Racial Diversity and Judicial Influence on Appellate Courts

Authors


  • I thank the following people for helpful comments and suggestions: Deborah Beim, Christina Boyd, Charles Cameron, Tom Clark, Jeronimo Cortina, Paul Frymer, Jeffrey Lax, Jee-Kwang Park, Maya Sen, and Christopher Wlezien, along with seminar participants at Columbia University. I also thank Herschel Nachlis for excellent research assistance and the Mamdouha S. Bobst Center for Peace and Justice at Princeton University for research support. Earlier versions were presented at the 2011 meeting of the Midwest Political Science Association and the 2011 Conference on Empirical Legal Studies. Replication materials can be found on the Dataverse Network at http://hdl.handle.net/1902.1/17948.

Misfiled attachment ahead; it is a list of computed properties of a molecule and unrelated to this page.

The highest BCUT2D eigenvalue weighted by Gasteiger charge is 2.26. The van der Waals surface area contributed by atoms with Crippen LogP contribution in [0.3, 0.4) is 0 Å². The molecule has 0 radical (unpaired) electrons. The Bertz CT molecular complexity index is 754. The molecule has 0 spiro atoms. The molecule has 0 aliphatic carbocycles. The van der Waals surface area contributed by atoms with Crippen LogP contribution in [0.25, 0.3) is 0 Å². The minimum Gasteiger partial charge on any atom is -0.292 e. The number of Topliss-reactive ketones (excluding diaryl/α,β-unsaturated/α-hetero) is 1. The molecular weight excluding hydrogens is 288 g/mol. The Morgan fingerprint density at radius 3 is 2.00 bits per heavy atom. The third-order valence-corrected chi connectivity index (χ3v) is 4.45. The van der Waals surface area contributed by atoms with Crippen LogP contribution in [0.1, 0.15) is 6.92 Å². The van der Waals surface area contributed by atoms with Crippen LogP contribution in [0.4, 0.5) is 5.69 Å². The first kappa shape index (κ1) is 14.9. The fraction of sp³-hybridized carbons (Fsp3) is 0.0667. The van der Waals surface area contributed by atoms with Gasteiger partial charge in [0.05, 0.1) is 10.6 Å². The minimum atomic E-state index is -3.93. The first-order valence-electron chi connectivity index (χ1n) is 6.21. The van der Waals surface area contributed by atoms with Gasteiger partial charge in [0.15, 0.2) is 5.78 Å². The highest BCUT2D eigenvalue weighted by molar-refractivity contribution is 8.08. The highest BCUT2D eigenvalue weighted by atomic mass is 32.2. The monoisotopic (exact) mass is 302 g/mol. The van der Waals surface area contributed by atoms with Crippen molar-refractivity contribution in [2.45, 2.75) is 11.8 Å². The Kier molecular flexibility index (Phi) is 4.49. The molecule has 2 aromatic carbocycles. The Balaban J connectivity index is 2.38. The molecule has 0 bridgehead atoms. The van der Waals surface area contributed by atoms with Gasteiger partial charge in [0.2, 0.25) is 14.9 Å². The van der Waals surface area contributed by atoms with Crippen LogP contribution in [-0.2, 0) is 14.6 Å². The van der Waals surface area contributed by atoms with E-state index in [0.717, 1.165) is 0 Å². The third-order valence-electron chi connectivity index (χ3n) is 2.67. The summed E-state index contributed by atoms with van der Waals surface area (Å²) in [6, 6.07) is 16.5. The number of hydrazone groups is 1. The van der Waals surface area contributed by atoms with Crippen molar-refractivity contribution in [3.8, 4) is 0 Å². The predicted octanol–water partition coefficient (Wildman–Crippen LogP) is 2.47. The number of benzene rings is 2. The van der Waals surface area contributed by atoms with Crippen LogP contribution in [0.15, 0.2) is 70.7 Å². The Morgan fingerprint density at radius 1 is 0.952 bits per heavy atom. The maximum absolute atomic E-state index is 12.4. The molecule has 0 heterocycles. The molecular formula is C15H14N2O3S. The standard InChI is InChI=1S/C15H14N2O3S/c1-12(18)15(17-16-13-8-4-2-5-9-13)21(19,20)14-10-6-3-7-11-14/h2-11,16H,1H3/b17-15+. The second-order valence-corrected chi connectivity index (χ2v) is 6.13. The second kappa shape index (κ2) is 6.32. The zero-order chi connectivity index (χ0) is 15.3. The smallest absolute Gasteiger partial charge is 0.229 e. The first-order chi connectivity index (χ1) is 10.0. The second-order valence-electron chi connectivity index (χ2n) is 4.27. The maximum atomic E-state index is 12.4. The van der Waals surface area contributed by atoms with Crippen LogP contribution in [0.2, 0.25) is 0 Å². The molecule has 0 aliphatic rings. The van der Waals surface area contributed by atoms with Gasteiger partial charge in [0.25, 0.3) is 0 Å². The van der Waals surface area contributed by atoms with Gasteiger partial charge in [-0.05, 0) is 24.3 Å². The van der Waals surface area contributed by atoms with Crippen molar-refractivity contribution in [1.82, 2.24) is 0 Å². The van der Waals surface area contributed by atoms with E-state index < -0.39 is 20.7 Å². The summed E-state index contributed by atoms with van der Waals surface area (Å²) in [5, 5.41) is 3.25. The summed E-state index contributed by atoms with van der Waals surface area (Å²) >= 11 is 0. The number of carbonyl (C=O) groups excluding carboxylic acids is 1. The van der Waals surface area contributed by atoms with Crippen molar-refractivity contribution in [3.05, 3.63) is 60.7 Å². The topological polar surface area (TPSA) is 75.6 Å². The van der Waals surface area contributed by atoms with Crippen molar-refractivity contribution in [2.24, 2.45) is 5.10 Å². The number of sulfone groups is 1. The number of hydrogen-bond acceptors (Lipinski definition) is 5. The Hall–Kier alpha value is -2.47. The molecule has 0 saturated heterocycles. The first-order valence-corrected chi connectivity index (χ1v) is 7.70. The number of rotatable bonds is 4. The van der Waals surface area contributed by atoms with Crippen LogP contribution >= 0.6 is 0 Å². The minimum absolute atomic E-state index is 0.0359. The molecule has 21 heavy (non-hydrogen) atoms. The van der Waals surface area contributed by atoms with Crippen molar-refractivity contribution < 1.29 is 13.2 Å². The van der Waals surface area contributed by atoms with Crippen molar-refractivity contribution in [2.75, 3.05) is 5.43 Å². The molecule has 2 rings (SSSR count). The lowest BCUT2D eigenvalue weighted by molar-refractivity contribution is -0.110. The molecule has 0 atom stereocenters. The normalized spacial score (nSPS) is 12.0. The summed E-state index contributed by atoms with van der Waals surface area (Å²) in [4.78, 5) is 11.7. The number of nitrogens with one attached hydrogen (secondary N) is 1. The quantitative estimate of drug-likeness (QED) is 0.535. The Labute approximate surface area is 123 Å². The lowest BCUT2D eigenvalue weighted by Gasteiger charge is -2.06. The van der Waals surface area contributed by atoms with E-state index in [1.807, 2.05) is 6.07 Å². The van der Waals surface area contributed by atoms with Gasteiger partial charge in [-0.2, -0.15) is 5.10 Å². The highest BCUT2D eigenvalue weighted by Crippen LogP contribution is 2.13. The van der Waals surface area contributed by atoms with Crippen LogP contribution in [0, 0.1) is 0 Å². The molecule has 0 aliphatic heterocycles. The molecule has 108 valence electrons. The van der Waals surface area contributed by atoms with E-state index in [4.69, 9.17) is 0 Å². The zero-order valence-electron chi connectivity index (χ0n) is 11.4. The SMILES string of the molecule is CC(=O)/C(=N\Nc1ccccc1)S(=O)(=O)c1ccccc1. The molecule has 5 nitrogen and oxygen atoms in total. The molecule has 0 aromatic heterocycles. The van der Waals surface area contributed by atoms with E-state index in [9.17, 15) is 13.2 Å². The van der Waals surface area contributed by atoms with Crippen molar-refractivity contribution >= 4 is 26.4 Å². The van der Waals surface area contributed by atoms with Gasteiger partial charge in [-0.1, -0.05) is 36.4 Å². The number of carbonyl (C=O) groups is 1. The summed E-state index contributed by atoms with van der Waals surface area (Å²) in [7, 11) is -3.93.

Jonathan P. Kastellec is Assistant Professor, Department of Politics, 39 Corwin Hall, Princeton University, Princeton, NJ 08544 (jkastell@princeton.edu).

Abstract

This article evaluates the substantive consequences of judicial diversity on the U.S. Courts of Appeals. Due to the small percentage of racial minorities on the federal bench, the key question in evaluating these consequences is not whether minority judges vote differently from nonminority judges, but whether their presence on appellate courts influences their colleagues and affects case outcomes. Using matching methods, I show that black judges are significantly more likely than nonblack judges to support affirmative action programs. This individual-level difference translates into a substantial causal effect of adding a black judge to an otherwise all-nonblack panel. Randomly assigning a black counterjudge—a black judge sitting with two nonblack judges—to a three-judge panel of the Courts of Appeals nearly ensures that the panel will vote in favor of an affirmative action program. These results have important implications for assessing the relationship between diversity and representation on federal courts.

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